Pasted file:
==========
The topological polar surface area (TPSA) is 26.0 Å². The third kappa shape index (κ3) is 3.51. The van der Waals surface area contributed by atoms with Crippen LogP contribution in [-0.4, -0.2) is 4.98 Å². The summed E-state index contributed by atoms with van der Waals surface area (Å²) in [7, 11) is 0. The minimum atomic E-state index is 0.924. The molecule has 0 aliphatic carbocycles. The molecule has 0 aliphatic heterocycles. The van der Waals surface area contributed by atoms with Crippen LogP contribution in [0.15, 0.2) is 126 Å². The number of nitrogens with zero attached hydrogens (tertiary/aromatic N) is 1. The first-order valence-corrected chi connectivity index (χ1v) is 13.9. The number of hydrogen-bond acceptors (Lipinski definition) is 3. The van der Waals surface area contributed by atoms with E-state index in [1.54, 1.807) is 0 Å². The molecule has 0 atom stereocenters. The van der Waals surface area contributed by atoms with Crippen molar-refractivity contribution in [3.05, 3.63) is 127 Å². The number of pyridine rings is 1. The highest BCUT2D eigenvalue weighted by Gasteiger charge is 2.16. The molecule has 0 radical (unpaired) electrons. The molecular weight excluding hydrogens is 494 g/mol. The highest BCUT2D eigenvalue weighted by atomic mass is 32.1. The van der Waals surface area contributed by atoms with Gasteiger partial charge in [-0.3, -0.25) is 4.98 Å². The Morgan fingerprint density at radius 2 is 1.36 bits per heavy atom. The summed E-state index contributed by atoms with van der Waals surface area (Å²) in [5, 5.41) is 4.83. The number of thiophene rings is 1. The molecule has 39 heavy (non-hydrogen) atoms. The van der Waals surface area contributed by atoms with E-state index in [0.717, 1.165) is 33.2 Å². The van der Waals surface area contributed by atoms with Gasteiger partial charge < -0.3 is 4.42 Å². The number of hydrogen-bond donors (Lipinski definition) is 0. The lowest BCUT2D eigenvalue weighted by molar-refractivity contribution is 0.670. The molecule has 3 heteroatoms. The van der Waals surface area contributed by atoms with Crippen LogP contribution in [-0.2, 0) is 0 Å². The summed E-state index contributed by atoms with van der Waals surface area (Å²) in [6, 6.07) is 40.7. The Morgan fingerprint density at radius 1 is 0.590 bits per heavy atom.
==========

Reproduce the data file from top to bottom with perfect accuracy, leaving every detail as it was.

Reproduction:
The topological polar surface area (TPSA) is 26.0 Å². The third kappa shape index (κ3) is 3.51. The van der Waals surface area contributed by atoms with Crippen LogP contribution in [-0.4, -0.2) is 4.98 Å². The summed E-state index contributed by atoms with van der Waals surface area (Å²) in [7, 11) is 0. The minimum atomic E-state index is 0.924. The molecule has 0 aliphatic carbocycles. The molecule has 0 aliphatic heterocycles. The van der Waals surface area contributed by atoms with Crippen LogP contribution in [0.15, 0.2) is 126 Å². The number of nitrogens with zero attached hydrogens (tertiary/aromatic N) is 1. The first-order valence-corrected chi connectivity index (χ1v) is 13.9. The number of hydrogen-bond acceptors (Lipinski definition) is 3. The van der Waals surface area contributed by atoms with E-state index in [1.54, 1.807) is 0 Å². The molecule has 0 atom stereocenters. The van der Waals surface area contributed by atoms with Crippen molar-refractivity contribution in [3.05, 3.63) is 127 Å². The number of pyridine rings is 1. The highest BCUT2D eigenvalue weighted by Gasteiger charge is 2.16. The molecule has 0 radical (unpaired) electrons. The molecular weight excluding hydrogens is 494 g/mol. The highest BCUT2D eigenvalue weighted by atomic mass is 32.1. The van der Waals surface area contributed by atoms with Gasteiger partial charge in [-0.3, -0.25) is 4.98 Å². The Morgan fingerprint density at radius 2 is 1.36 bits per heavy atom. The summed E-state index contributed by atoms with van der Waals surface area (Å²) in [5, 5.41) is 4.83. The number of thiophene rings is 1. The molecule has 39 heavy (non-hydrogen) atoms. The van der Waals surface area contributed by atoms with E-state index in [0.717, 1.165) is 33.2 Å². The van der Waals surface area contributed by atoms with Gasteiger partial charge < -0.3 is 4.42 Å². The number of hydrogen-bond donors (Lipinski definition) is 0. The lowest BCUT2D eigenvalue weighted by molar-refractivity contribution is 0.670. The molecule has 3 heteroatoms. The van der Waals surface area contributed by atoms with Crippen LogP contribution in [-0.2, 0) is 0 Å². The summed E-state index contributed by atoms with van der Waals surface area (Å²) in [6, 6.07) is 40.7. The Morgan fingerprint density at radius 1 is 0.590 bits per heavy atom.